In addition to changes in requirements and challenges in chip development, systems have to process more and more data that is noisier than ever.

The thing we are looking for has to be able to handle any kind of noise - in the input data and during processing in the form of only ballpark accurate results and occasional errors very well. In addition, it should have a way to figure out how to do "the right thing" without being given the exact steps. One area that is quite suited for that are recent advancements in machine learning, especially neural networks. What if instead of just calling them in some parts of our code, we build a whole computing and programming model on top of them.

What to look at to get there

A little disclaimer: I don't expect neural networks to be the only solution for this kind of problem, they may not even be the right one, but at the moment they are the most promising one. To be able to understand the following parts you should have some knowledge about neural networks.

I believe there are three major areas to work on: the first is programming interfaces, meaning what our code will look like in the new programming model. The second, neural network interfaces, is about internal data representation in neural networks and how to connect them to the outside world / make use of existing technology, and automatic connections between neural networks. And finally I will describe a few things that should be changed in neural networks to enable everything else.

Programming Interfaces

Imagining what code should look like is hard without having something to build on - especially because it greatly depends on the capabilities of the underlying computing model. And yet it is very important, because it gives the rest a target to go for, and defines what would be necessary to get there.

My first intuition would be to go for a combination of a declarative approach (to be able to define what we have, what we want and a few constraints the net has to work around) and component based thinking (with the assumption that there are existing neural network parts that have been trained to do or recognize certain things). Inspiration for the declarative part could come from taking a peek at the syntax of existing declarative languages like Prolog in addition to maybe some ideas from different probabilistic programming approaches.

This will be the part that most likely is wrong (and it definitely goes beyond the capabilities we currently have in the area of neural networks), but I will try to give a first attempt how such code could look - in this case to make some money with a photo site:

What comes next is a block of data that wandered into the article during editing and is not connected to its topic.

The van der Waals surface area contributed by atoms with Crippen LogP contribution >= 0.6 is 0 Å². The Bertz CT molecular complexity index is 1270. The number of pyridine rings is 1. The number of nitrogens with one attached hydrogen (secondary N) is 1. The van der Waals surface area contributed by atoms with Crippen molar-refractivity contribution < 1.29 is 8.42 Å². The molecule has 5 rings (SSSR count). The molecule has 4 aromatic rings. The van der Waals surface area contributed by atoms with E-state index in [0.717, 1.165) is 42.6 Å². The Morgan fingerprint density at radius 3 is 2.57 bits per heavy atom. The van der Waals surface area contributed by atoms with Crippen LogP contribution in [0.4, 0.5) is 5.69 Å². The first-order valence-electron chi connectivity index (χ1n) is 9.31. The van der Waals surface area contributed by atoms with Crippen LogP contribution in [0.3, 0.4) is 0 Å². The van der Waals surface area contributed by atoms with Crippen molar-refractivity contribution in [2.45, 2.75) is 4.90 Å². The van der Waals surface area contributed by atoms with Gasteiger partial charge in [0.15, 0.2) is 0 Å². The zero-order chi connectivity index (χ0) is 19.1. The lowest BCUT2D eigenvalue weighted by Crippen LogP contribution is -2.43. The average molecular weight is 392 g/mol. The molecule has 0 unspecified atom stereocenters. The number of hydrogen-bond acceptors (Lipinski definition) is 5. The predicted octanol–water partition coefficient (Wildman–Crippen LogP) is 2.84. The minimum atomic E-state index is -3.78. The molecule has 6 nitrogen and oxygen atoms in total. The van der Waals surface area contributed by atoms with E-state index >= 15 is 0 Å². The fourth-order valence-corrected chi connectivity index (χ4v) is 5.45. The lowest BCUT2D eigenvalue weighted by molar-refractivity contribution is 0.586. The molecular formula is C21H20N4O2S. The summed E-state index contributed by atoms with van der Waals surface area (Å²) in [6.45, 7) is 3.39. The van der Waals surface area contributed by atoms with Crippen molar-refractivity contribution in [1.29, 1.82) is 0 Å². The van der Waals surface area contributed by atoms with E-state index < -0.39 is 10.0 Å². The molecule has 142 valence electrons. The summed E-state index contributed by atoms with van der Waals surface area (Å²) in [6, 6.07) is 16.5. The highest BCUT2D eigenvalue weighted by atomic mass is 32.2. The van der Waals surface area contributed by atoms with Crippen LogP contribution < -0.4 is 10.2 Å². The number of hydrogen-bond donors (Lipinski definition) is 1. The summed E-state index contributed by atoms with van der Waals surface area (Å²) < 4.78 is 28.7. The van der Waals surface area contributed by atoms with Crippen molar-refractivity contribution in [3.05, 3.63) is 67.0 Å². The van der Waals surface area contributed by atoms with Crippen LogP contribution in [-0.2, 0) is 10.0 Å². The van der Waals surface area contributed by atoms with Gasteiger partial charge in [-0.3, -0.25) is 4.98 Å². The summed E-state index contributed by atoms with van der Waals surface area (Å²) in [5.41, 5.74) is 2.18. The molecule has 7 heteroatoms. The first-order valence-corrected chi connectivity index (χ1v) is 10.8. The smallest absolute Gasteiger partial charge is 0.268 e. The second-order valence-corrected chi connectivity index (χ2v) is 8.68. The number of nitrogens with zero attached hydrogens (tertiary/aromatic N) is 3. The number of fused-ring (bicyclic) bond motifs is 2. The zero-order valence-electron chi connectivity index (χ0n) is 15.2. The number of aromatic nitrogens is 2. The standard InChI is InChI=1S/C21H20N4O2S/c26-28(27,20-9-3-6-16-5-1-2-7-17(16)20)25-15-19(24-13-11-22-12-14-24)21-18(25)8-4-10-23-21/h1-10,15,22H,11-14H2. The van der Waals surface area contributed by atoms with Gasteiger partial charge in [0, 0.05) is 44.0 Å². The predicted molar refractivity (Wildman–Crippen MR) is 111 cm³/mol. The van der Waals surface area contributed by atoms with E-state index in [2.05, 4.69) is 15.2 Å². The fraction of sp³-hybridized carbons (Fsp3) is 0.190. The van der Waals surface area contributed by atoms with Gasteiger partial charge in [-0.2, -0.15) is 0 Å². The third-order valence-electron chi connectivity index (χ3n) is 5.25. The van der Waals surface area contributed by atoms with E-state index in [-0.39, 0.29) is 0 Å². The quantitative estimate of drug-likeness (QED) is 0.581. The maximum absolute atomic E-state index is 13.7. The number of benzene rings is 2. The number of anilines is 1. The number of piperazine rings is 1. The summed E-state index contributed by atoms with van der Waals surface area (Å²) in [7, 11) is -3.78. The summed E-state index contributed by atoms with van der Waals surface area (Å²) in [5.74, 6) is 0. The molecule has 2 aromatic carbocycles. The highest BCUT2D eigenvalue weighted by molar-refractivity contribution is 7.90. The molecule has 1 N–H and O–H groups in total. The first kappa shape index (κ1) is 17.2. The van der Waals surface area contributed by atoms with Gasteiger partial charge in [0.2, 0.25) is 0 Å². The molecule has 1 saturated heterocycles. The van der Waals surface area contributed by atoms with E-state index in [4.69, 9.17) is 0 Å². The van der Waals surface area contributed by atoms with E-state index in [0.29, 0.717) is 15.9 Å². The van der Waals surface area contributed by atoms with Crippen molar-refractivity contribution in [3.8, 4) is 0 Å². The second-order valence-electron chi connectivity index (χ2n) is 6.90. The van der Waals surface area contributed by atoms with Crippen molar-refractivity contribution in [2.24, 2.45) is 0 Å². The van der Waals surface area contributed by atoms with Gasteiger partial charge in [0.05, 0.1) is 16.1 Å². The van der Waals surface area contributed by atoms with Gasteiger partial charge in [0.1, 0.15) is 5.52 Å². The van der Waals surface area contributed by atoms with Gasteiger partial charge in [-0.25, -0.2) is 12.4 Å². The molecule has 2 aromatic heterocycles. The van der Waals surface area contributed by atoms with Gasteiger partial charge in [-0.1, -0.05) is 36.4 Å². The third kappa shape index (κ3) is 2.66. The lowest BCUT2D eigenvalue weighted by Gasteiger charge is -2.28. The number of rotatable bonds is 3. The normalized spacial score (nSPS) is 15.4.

Using Web { Domain = "" }
Using Content { Source = "./.../" }
Using Ads { Source = "" }

net = Net[requestID] {
    Using HTML
    IN Web.Requests[requestID]
    IN Content.AllAvailableElements
    IN Ads.AllAvailableElements
    OUT HTML.Page

Web { RequestHandler = net }

Goal = max(Ads.Revenue[requestID])

This code still contains a fair share of plumbing as it makes use of a lot of existing infrastructure. Using loads a component, the part in {} sets the value of a few parameters in the scope of the component. A component would generally consist of two parts: normal code and normal interfaces to work with existing outside infrastructure and neurons a neural network could connect to. These neurons could either be a part of some pre-trained neural network that can be reused, or a part of a neural interface to the normal code - for example the first few layers of an image processing net, if we have images as input.

The Net scope is where the magic happens - it defines the neural network we want to train to solve our task. The scope is there to select the neurons our new neural network should connect to - every neuron group inside this scope is accessible to the neural network. The IN annotation defines the neural interfaces that provide the input data, OUT sets where the result will be read from. In addition, in this example we have a component that is loaded inside the scope of the new neural network. This means it has access to all neurons in there. In this case HTML could for example be a pre-trained image to HTML code network. The image side is obviously not very useful, but since this network is able to generate HTML code, our new net could tap in a few layers above the image and reuse the rest.